The Alabaster Sock

We Will Fight the Threat with Fighting

Posts Tagged ‘Characters’

Posted by Matt on October 29, 2011

From my rather limited knowledge of the actual media involved:

The more I think about these days, the more I come to like the character of Superman. I have often heard people argue that he is “boring” for one reason or another; he’s too powerful, he’s too nice, etc. This may come from the many cases where the potential of Superman were squandered by lazy or small-minded creators; it may also come from a rather skewed sense of what constitutes an “interesting” character, one that has somehow had it been hammered into their skull that nice guys aren’t real, and that purplish angst and brooding and suffering are the signs of a developed personality. Of course, if you have ever talked to another human being in your life, you know that’s shit.

The most recent observation I’ve had about Superman’s character is one that not only makes him stand out among the legions of copycat superheroes (well, that might be going too far; Superman started the genre and all the associated elements, but it’s a pretty broad category), and one that has appeal to me and my own writing tics: Superman is one of the few characters I know of that chose his or her life, rather than having it imposed on them by events beyond their control. Now, you could argue that the cataclysmic event that put Superman on Earth was beyond his control, which is true. But for the most part, the destruction of Krypton has very little bearing on Superman/Clark Kent’s choices in life, a few plotlines involving bottled cities and the like excepted, and feels more like a convenient excuse to give him superpowers. For the most part, though, it went like this: Clark Kent found out he had superpowers, and decided to use them to help people. It’s simple. But it’s also effective.

Compare to that to most other comic superheroes: Batman has dead parents (and the absurdity of the whole origin story is often underplayed because of bat-favouritism, especially when you pile up all the Bruce Wayne exploits they’ve revealed over the years; it’s silly enough that a kid with dead parents decides to punch gangsters in a bat costume, but he also decided to become a word-class chemist and get ninja training in the Himalayas?), the Hulk and Fantastic Four are all blasted by made-up radiation (and the event being beyond Bruce Banner’s control is integral to the Hulk character, it must be said), the X-Men are all born in a world that hates them (turning what seems like every non-mutant person into a mini-Torquemada, a rather hilarious bit of melodrama), Iron Man got shrapnel in the heart, Thor is banished to earth for being a dick, etc. The closest thing to Superman’s situation in another comic character is probably Spider-Man; but even then, his powers are from an accident, and his decision to fight crime needs to be prompted by personal tragedy. All of them, to varying degrees, do what they do because of something that happened to them. It doesn’t feel like it was their decision.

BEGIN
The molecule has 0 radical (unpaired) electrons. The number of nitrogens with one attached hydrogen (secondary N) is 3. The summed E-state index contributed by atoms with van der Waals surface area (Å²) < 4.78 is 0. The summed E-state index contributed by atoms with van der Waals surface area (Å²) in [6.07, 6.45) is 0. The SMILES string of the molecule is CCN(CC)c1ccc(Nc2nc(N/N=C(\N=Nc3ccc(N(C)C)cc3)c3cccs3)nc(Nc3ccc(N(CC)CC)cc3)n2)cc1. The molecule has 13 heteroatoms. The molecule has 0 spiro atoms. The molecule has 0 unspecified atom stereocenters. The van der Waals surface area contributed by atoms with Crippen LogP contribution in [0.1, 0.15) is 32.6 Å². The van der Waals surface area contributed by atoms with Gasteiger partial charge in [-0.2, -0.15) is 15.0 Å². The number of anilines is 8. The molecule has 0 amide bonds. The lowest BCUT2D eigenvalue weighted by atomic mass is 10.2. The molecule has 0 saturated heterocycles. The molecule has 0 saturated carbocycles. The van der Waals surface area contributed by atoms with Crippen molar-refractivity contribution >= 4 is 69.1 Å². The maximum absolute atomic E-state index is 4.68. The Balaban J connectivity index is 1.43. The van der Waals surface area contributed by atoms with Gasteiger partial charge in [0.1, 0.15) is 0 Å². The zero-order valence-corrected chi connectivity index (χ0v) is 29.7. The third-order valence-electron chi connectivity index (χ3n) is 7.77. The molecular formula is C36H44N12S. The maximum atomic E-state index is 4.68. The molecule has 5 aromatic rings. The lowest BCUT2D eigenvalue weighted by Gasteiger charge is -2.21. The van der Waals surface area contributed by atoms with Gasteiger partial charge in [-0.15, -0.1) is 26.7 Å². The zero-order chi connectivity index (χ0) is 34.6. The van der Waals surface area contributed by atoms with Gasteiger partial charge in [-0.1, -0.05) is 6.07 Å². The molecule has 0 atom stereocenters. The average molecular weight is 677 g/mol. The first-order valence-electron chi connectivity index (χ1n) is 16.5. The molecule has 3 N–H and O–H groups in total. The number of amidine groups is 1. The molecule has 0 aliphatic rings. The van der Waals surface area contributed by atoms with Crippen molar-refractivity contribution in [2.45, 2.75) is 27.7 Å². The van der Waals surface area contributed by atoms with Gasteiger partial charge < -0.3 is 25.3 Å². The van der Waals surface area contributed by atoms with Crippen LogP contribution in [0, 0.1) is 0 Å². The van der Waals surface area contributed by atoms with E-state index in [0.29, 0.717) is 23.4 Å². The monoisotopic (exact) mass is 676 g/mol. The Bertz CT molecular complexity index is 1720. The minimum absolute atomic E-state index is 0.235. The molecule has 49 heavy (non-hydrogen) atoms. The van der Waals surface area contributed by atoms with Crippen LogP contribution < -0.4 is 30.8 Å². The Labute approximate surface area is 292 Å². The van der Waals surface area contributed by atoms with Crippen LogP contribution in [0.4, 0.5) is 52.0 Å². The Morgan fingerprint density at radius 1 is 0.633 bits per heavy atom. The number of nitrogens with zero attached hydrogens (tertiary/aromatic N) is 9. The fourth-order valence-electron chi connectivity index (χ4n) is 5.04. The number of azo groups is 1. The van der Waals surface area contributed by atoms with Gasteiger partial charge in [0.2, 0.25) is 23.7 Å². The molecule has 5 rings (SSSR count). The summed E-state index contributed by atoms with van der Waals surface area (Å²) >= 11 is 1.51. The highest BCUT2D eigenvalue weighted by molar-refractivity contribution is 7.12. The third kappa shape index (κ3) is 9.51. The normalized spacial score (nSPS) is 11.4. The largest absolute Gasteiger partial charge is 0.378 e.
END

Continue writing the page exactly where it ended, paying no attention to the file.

That’s not the case for Superman. Despite being an alien, it’s only the powers he successfully keeps secret that separates him from normal people. There’s no prejudice keeping him down, no dead relatives inspiring him to do one thing or another (well, at leas that WAS the case), not even a big monstrous threat that needs smiting (initially). He simply made a rational decision (or at least as rational as it can be coming with a bright red cape and underpants) to become a vigilante hero using his powers (and also a journalist, something that a lot of people seem to overlook – he’s fighting the good fight on two fronts). This, to me, is rather refreshing. I think we need to appreciate it in these simple stories when they actually show someone actually being proactive and taking what they’re given and going with it, which is surprisingly rare.

Of course, that “simplicity” may be part of the reason people call Superman boring. But to me, it just opens up possibilities – and that’s one of the things I decided I like about Superman, the sheer number of possibilities. A character with that level of power, that kind of background, that kind of mindset? You could do anything with that. When it comes to these long-lived media properties, that’s a real boon, isn’t it?

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